CTP’s proximity to four major Division I tennis programs (Duke, NC State, UNC-Chapel Hill, and Wake Forest) has also allowed it to play a pivotal role in the collegiate tennis sphere. In recent years, the facility has hosted major tournaments, including the ACC Tennis Championships and the NCAA Division III Men’s and Women’s Championships. In 2016, that came to a halt — just as a more permanent relationship was being cemented between college tennis and the city of Cary — when North Carolina passed the controversial House Bill 2, otherwise known as the “bathroom.” bill”. The bill, which barred transgender people from using public restrooms consistent with their gender identity, sparked a mass exodus of sports organizations from the state, including the ACC.

“We had hosted the ACC for a long time, like 11 consecutive years, when [the bill] happened,” recalls Sean Ferreira, tennis services coordinator for the town of Cary.

“I remember writing letters, calling people to try to recover these events,” Cary Mayor Harold Weinbrecht said. Weinbrecht, who has been mayor since 2007 – and is an avid tennis player himself – has long advocated for the expansion of tennis in the city and was an influential figure during the construction of the park in the early 2000s.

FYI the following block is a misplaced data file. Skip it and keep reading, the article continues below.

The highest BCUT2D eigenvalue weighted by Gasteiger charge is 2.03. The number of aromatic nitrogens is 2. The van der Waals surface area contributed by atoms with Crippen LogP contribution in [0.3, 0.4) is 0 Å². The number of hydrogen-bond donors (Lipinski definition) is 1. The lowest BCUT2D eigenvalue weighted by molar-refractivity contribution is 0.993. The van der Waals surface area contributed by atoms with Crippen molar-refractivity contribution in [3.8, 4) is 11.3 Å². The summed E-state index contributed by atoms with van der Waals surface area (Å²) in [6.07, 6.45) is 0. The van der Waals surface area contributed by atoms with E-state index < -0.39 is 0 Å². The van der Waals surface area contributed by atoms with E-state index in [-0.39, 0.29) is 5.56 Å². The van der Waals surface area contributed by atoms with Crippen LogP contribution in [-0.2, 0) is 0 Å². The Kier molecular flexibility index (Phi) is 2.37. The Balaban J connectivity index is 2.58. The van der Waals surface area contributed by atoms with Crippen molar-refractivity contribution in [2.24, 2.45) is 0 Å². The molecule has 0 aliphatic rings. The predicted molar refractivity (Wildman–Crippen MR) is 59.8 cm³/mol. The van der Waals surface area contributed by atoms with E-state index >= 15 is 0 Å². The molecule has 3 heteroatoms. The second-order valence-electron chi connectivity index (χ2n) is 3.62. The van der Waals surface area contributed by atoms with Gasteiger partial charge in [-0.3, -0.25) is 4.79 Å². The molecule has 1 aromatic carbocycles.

After the complete repeal of HB 2 in 2017 and further hiatus due to COVID, CTP will once again see top female college players grace the courts with the Intercollegiate Tennis Association Women’s U.S. Championships in October of this year, which Ferreira calls a of the “College Tennis Grand Slams”. And after considerable lobbying, the CTP will once again host the ACC Championships in 2023 and 2024.

“We want to be the permanent home of the ACC tournament,” Weinbrecht says.

College tennis may form a central core of CTP’s tournament offerings, but, once a year, tennis fans of all ages head to the park for its only professional tournament — and the Triangle.

College tennis forms a central core of CTP’s tournament offerings. Once a year, however, tennis fans of all ages head to CTP for the park and Triangle’s only professional tournament.

First held in 2015, the Atlantic Tire Championships regularly attract top talent from the ATP Tour, the men’s professional tennis circuit, for a week-long event in September. Held immediately after the US Open, this tournament offers promising athletes in the sport a geographically accessible and financially feasible opportunity to move up the rankings.